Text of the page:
Expanding Diversity Sharing Leadership


Expanding Diversity sharing Leadership

Next Generation Learning – ‘Expanding Diversity Sharing Leadership’

The use of technology as part of Next Generation Learning is a highly successful initiative at Camberwell Girls Grammar School. The goal of Next Generation Learning is to make it possible to expand the breath of student experiences and to personalise learning according the individual needs and pace of the student and emphasising student centred classrooms. Next Generation Learning is alive at Camberwell, we place great emphasis on teaching Next Generation Learning skills and dispositions needed to enhance students’ futures including curiosity, creativity, computational and critical thinking and collaboration. We embed these skills within our classroom programs and emphasise them with next-generation technologies such as Cisco video conferencing systems, iPads, laptops and robotics.

Learning at Camberwell Girls provides a student centred approach that is collaborative, infused with technology and is flexible and dynamic. Although Next Generation Learning is based on a wider philosophy of teaching and learning, technology plays a vital role in supporting and extending these key principles. This is achieved by students collaboratively working with others, including peers, teachers and experts and by expanding the ways in which they share information to an extended audience.

To facilitate these aims Camberwell Girls has integrated a range of technologies into the curriculum including; telepresence (video conferencing), video content creation, authoring and sharing and collaboration.

When educators look at the impact of innovations on learning Bloom’s SAMR model is often used. With respect to technology it can be seen as having the following impact on learning:

> Substitution: the use of technology acts as a direct replacement for a previously non-technology inclusive task without no functional change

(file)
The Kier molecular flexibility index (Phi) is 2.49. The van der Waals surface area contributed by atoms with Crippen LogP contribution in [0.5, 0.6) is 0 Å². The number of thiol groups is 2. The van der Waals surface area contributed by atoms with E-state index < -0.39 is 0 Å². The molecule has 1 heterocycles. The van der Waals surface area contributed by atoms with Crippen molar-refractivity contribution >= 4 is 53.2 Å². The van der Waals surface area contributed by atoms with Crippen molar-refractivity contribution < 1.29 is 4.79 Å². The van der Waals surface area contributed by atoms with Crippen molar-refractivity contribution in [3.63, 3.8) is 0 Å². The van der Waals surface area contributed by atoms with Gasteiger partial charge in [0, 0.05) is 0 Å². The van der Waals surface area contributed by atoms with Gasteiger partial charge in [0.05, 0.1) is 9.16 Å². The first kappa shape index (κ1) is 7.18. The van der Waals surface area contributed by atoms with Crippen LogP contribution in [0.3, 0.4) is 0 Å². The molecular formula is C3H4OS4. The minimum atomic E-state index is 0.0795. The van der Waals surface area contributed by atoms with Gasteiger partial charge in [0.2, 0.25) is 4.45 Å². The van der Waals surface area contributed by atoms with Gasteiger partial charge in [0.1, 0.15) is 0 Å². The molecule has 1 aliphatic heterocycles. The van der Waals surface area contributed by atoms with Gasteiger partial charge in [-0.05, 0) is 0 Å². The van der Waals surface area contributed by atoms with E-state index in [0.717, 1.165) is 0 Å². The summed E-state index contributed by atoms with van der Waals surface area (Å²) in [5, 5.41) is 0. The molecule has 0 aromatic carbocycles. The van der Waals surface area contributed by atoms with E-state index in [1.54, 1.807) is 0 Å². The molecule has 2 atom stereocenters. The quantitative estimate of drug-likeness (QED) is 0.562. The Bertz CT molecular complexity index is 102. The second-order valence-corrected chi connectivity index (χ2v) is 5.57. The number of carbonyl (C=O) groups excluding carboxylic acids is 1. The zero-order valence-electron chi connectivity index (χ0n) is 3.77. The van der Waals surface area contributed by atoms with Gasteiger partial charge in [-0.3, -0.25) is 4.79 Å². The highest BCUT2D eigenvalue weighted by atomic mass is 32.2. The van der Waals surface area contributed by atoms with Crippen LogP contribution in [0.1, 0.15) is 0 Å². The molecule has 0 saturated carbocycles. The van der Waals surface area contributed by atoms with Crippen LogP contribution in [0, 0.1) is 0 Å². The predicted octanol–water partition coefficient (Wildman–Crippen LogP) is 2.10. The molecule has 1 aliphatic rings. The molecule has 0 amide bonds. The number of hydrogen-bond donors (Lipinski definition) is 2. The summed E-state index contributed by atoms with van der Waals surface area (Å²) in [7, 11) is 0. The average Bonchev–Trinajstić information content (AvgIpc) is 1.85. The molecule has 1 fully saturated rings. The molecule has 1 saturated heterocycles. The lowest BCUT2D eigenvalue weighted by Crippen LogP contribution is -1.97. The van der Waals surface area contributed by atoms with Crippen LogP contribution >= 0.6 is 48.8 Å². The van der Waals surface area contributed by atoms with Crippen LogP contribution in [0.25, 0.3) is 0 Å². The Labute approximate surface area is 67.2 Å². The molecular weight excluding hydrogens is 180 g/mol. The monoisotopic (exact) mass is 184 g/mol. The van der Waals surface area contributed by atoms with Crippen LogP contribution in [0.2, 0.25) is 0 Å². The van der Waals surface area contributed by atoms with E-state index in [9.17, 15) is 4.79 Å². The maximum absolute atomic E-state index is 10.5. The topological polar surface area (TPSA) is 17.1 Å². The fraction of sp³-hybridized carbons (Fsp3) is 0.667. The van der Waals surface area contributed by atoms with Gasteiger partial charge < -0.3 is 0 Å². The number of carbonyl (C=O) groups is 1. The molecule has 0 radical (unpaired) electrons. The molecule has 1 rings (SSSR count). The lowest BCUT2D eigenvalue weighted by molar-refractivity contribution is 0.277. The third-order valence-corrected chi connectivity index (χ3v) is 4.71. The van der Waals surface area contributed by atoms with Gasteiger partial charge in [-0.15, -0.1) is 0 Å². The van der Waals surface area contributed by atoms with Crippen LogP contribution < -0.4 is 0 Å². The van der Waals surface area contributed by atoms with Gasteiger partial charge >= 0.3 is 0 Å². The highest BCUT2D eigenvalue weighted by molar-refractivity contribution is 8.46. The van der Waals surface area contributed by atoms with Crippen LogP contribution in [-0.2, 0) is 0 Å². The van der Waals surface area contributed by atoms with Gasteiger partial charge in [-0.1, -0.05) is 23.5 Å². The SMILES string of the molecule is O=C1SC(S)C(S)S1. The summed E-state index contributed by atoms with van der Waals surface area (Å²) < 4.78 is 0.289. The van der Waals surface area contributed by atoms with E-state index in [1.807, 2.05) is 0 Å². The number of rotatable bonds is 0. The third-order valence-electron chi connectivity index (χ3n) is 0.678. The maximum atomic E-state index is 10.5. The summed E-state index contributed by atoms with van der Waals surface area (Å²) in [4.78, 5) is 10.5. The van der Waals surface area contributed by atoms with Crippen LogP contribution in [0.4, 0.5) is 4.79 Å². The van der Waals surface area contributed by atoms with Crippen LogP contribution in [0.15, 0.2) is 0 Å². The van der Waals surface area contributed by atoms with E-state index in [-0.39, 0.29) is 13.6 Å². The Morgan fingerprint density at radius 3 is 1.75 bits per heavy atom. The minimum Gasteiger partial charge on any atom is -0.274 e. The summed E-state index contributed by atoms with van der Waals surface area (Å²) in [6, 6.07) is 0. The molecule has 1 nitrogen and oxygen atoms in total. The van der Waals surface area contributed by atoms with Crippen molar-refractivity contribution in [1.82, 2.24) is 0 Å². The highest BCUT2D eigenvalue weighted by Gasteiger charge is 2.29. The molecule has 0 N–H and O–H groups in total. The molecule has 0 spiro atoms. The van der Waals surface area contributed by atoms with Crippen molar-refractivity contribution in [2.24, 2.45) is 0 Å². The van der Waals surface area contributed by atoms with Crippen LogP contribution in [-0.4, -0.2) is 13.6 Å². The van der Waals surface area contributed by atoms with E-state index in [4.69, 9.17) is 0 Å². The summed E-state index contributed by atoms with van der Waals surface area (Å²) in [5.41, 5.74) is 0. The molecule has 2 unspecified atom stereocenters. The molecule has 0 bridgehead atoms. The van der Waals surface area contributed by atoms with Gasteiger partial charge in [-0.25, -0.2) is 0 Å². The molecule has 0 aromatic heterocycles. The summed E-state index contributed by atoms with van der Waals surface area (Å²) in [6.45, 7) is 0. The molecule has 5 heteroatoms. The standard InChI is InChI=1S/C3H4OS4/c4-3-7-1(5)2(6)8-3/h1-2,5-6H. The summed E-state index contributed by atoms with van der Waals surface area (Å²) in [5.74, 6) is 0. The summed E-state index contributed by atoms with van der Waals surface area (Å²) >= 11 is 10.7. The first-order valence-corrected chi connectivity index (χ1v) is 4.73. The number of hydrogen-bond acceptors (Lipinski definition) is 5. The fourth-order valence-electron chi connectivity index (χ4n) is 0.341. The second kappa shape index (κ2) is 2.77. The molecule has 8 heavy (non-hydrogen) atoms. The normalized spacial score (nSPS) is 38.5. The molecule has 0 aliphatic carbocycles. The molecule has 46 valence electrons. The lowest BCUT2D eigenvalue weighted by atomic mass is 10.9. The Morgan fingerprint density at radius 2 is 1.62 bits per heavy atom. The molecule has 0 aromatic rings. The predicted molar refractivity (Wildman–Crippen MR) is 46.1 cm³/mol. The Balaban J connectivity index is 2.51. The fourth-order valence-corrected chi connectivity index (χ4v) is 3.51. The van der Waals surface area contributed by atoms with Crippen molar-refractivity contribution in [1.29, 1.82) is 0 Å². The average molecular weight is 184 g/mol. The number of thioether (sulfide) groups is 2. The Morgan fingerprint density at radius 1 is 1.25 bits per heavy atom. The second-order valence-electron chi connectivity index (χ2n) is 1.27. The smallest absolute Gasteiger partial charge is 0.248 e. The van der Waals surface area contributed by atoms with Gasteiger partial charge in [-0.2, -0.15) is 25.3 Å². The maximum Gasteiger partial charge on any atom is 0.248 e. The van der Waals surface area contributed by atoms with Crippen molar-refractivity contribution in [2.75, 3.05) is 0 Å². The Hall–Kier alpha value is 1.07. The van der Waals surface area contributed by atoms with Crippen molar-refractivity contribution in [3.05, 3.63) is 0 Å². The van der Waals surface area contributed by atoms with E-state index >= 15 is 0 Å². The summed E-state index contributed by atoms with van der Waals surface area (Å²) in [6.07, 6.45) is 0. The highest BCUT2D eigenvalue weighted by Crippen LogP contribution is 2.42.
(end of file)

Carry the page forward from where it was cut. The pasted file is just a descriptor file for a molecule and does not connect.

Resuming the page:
> Augmentation: while technology acts as a tool for substituting what was done previously, it does create improvements in the teaching and learning
> Modification: the use of technology allows for a significant redesign of the learning experience
>Redefinition: the use of technology allows for the creation of tasks that were previously not possible

The use of video conferencing allows substantial modification of learning activities. We provide opportunities to immerse our students in relevant and creative virtual experiences that give learning a true purpose.

Students accessing experts such as:

> GeoScience Australia in Year 8 Geography investigating tsunamis
> Year 11 Science students learning from scientists at the ARC Centre of Excellence for All-Sky Astrophysics
> Year 2 students rising Reef HQ to interact with a diver in the aquarium
> Year 3 students visiting the Alaska Zoo Polar Bear exhibit to learn about global warming and habitat destruction
> Year 3 learning about footing food and puffy faces with the NASA team at Space Centre in Houston
> Year 4 connecting with the Sydney Opera House
> Foundation students spoke to the keepers at Werribee Zoo
> Years 5&6 Learning from counsellors at the “Kids Help Line” on building resilience.

In addition to having “experts” visually visit the classroom, our Junior School students have been preparing for their participation in the TtEDSC Virtual debating program, an Australia wide initiative that links students together from around the country to debate topics of current importance.

With an emphasis on providing the tools to allow students to create and collaboration, we have seen students continuing to create video based content across a range of subject areas in the Senior School including, Mathematics, Science, English, Geography. While we recognise that the traditional methods of creating and sharing information are important, research has highlighted that access to video based content is an increasingly important means of sharing and accessing information.